The season of giving is fast approaching, so what better time to talk about Corporate Social Responsibility? After all, employees are in a festive and charitable mood and wise companies are looking for ways to align employee and company values. Until recently, social responsibility has generally been viewed as a way to enhance employer branding or to offset the effects that business has on the community, society or environment companies depend on. Though most employers do engage in some form of social responsibility, it’s at their discretion to use it as a component as part of a broader business strategy.
As job seeker and employee trends have evolved, it’s placed newfound significance on strategically sound CSR strategies and how they can and do influence the talent pool. With 2016 right around the corner, now is the time for companies to start developing CSR strategies that align with their business goals and values. By combining industry trends and insights, changes in employee expectations, and CSR best practices, employers can begin developing corporate philanthropy programs that are strategic, consistent, and coordinated to align with their goals and values.
1. Linking to Performance. Having CSR strategies has become an integral driver of performance. Business relationships and company reputation are considerably influenced by a company’s CSR initiatives, impacting long-term growth, business opportunities and competitiveness in the industry. However, with companies like PepsiCo leading comprehensive CSR strategies to cover several initiatives that simultaneously align with their business values, employers are witnessing how, if used right, CSR drives corporate culture and innovation. A groundbreaking study done by IO Sustainability, called Project ROI, attempts to quantify the benefits of CR and CSR programs and reveals that just the presence of CR programs has the potential to increase revenue by up to 20% and consumer commitment by up to 60%. Effective CSR programs can increase brand value by 11% and have long-term impact on shareholder value. Now that there is quantifiable evidence that CSR is linked to performance, companies will no longer see social responsibility efforts as just a trend.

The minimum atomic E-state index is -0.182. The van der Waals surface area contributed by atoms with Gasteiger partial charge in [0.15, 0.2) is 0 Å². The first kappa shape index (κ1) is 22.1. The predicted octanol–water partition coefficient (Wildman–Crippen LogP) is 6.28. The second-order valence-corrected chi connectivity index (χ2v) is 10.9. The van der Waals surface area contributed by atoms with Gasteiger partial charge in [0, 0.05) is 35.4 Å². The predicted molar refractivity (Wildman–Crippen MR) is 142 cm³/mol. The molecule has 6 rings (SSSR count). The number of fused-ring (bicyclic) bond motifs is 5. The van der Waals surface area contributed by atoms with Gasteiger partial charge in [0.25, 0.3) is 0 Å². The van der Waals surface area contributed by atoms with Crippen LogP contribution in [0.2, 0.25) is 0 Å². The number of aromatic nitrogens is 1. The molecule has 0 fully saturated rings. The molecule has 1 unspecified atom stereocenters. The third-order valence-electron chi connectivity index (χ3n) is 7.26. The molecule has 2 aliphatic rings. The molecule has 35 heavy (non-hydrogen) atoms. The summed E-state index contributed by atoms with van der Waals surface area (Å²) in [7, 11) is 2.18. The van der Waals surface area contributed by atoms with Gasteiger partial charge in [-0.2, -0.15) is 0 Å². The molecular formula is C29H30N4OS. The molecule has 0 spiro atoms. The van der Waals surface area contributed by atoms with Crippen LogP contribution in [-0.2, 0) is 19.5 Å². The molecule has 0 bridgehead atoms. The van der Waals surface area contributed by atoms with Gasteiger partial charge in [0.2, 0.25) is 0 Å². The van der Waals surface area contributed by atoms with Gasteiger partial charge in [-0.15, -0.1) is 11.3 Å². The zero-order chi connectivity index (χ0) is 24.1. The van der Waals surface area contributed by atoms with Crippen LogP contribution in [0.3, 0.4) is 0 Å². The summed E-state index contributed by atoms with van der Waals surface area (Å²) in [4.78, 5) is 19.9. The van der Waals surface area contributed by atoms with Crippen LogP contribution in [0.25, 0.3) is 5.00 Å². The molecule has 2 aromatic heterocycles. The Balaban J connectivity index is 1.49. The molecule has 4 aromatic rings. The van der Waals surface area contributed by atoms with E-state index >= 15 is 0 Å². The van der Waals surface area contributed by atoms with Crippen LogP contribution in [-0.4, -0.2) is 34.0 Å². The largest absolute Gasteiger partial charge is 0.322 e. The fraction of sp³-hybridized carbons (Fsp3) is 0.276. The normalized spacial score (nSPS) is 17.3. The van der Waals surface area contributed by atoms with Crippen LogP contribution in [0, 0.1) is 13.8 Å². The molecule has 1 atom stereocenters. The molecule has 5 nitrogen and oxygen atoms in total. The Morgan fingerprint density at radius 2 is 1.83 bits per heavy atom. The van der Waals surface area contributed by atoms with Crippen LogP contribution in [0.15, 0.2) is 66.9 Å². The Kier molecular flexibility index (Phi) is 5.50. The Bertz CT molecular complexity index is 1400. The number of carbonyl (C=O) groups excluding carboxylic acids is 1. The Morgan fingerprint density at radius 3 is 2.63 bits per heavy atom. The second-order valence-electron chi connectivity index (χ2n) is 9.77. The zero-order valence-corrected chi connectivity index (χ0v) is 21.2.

2. Getting Involved. There’s a growing movement towards directly involving employees in corporate philanthropy. This means that in addition to cash donations, companies are making in-kind donations by utilizing the strengths of their workforce to provide a more meaningful, impactful contribution to CSR initiatives. Research conducted by CECP shows that the top quartile of companies observed had a minimum of 50% employee participation in CSR efforts and in the past two years paid time-off for employee volunteering grew from 54% of companies to 59% of companies, indicating a growing interest in company wide volunteering opportunities. What this tells us is that on top of improving performance, non-cash donations, like volunteering, may be a key factor in gaining employee participation and engagement in CSR initiatives.